Soul Train Awards--’Honoring Our Own’


Gladys Knight & the Pips have won Grammys and American Music Awards, but Knight said Wednesday night that receiving the Heritage Award at the second annual Soul Train Music Awards had special meaning.

“It’s our own honoring our own,” she said.

Speaking backstage at the Santa Monica Civic Auditorium after receiving the award, which honors lifetime creative achievements, Knight said that black artists don’t always get their due at the other music awards shows.

“Too many times when we’re dealing with the Grammys or other awards shows, we don’t get our propers . This way, I feel like we do. And it just feels good to be with our folks.”

The sense that black acts aren’t adequately represented in the Grammy process is what led Don Cornelius, founder of the 17-year-old “Soul Train” TV dance program, to start an awards show. The show, distributed nationwide by Tribune Entertainment Co., aired locally on KTTV Channel 11. Dionne Warwick hosted for the second year.


Sitting in the auditorium during the final rehearsals on Wednesday, Cornelius said other awards shows tend to focus on the hottest crossover black superstars: Michael and Janet Jackson, Whitney Houston, Lionel Richie, Prince and Tina Turner.

“They think that by showing their adulation for six black acts that they have adequately supported black music,” he said. “But below those six artists, there are hundreds who make great music (who are overlooked).”

Cornelius, 51, said that Grammy voters tend to favor the most recognizable “brand name” artists--such as Aretha Franklin and Smokey Robinson, who won this year. He theorized that this was why Wilson Pickett, a favorite from the ‘60s, was nominated for a best male R&B; vocal performance Grammy this year, while Freddie Jackson, one of the top artists in black music, was not.

Cornelius also faulted the Grammys and the American Music Awards for not having a separate rap category.

“Rap is an art form that clearly cannot be ignored,” he said.

Other artists, including such mainstream veterans as Warwick and Smokey Robinson, agreed. Sitting in her trailer before the show, Warwick said: “Rap’s here; it’s not going to go away.” And answering questions backstage, Robinson called the rise of rap music the biggest change he’s seen in black music in his long career.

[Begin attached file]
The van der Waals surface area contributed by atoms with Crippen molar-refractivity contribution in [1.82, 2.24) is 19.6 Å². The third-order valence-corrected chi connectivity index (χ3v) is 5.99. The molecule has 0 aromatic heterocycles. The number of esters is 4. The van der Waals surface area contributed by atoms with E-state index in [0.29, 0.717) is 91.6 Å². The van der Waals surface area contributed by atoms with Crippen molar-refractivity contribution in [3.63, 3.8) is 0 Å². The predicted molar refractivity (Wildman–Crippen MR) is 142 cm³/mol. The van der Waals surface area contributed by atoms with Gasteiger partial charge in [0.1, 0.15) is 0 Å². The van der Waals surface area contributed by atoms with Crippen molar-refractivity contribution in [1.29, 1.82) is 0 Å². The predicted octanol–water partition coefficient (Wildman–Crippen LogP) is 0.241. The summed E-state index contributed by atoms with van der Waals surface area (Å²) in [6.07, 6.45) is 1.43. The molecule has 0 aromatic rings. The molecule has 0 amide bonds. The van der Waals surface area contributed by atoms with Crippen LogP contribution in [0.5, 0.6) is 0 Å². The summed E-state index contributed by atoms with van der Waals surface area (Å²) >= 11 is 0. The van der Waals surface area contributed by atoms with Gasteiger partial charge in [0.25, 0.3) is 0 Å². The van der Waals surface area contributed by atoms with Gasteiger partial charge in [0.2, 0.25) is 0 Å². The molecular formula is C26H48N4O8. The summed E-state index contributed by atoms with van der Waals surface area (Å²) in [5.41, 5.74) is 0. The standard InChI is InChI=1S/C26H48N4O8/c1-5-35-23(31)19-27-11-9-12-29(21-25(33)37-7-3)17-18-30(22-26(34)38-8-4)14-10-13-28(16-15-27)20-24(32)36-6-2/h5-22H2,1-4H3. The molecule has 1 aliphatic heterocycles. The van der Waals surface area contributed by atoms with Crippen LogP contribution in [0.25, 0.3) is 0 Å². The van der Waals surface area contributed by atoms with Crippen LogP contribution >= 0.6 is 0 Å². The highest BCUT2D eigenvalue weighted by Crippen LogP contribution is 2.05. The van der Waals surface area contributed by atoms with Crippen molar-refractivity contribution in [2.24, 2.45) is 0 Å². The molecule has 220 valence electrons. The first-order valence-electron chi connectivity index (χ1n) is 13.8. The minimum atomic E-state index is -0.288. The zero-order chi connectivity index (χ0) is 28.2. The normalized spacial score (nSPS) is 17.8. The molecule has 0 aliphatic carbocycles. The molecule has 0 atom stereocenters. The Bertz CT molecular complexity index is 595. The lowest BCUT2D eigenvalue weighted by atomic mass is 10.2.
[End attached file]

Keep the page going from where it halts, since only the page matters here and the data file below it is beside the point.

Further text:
Perhaps because rap acts have been overlooked in other awards shows, they had the best attendance record at Wednesday’s show. Six of the seven rap acts nominated were on hand, including performer Kool Moe Dee, who did a rap-style reading of the rules.


The results of the Soul Train Awards--which are voted on by black artists, program directors and retailers--were largely different from the Grammys. Only two of the 11 Soul Train winners--Whitney Houston and the gospel group the Winans--also won Grammys last month. Five Soul Train winners--Michael and Janet Jackson, Natalie Cole, R&B; trio LeVert and jazz instrumentalist Najee--were Grammy bridesmaids this year. And four others weren’t even nominated at this year’s Grammys: rapper L.L. Cool J, jazz group Hiroshima (the only non-black act to win), gospel singer Vanessa Bell Armstrong, and newcomer Miki Howard.

Howard’s win as best new artist--over such better-known pop personalities as Terence Trent D’Arby and Expose--was the clearest sign that the awards are voted on by people in the black music community. The singer, whose “Come Share My Love” and “Baby, Be Mine” were Top Five R&B; hits, said of her victory: “It showed the support of black music and black people, because I didn’t have a crossover hit.”

Chaka Khan, who participated in the tribute to Gladys Knight, agreed. “(The show) focuses a light on a lot of acts that people don’t get to see because they don’t appear on the pop charts. I think it’s wonderful that black people have something (like this) to acknowledge our existence in the music business,” she said.

“What this world does not need is another awards show.”

The sharp pronouncement of a caustic critic? Not exactly. Those were the words of Steve Binder, who served as Cornelius’ co-executive producer for the second year.

The glut of awards shows notwithstanding, Binder added: “This one is fun because it’s kind of nonpolitical. The awards are not the most important thing on the show. It’s a celebration of black music, so we spend a lot of time doing production numbers with artists.”

Indeed, the most refreshing aspect of the show was its emphasis on live entertainment and its limited use of video. The two-hour program featured 10 performances, which ran the gamut from Natalie Cole’s revved-up version of Bruce Springsteen’s rocker “Pink Cadillac” to Patti LaBelle and the Edwin Hawkins Singers’ moving performance of Mahalia Jackson’s gospel standard “How I Got Over.”


But the most effective spot was the tribute to Knight & the Pips. Rather than air a long biography of the group with old film clips, Binder and Cornelius had four singers perform some of the group’s old hits. Highlights included Chaka Khan’s sexy, funky version of “Nitty Gritty” and Stephanie Mills’ faithful reading of Knight’s heart-stopping “If I Were Your Woman.”

Because the show focused on one genre of music, it had more of a sense of “family” than other awards shows that cover many genres. In accepting the award for best single by a female artist, Cole noted the “importance of being acknowledged by the community.”

Knight was asked how she felt about the group’s old song “I Heard It Through the Grapevine” being turned into a commercial for the raisin industry, and being used as the centerpiece of a hit album by the California Raisins.

“I thought it was fantastic,” she said. “Sometimes you think about it and think, ‘God, a raisin went way up the pop charts.’ But at least they were dark raisins.”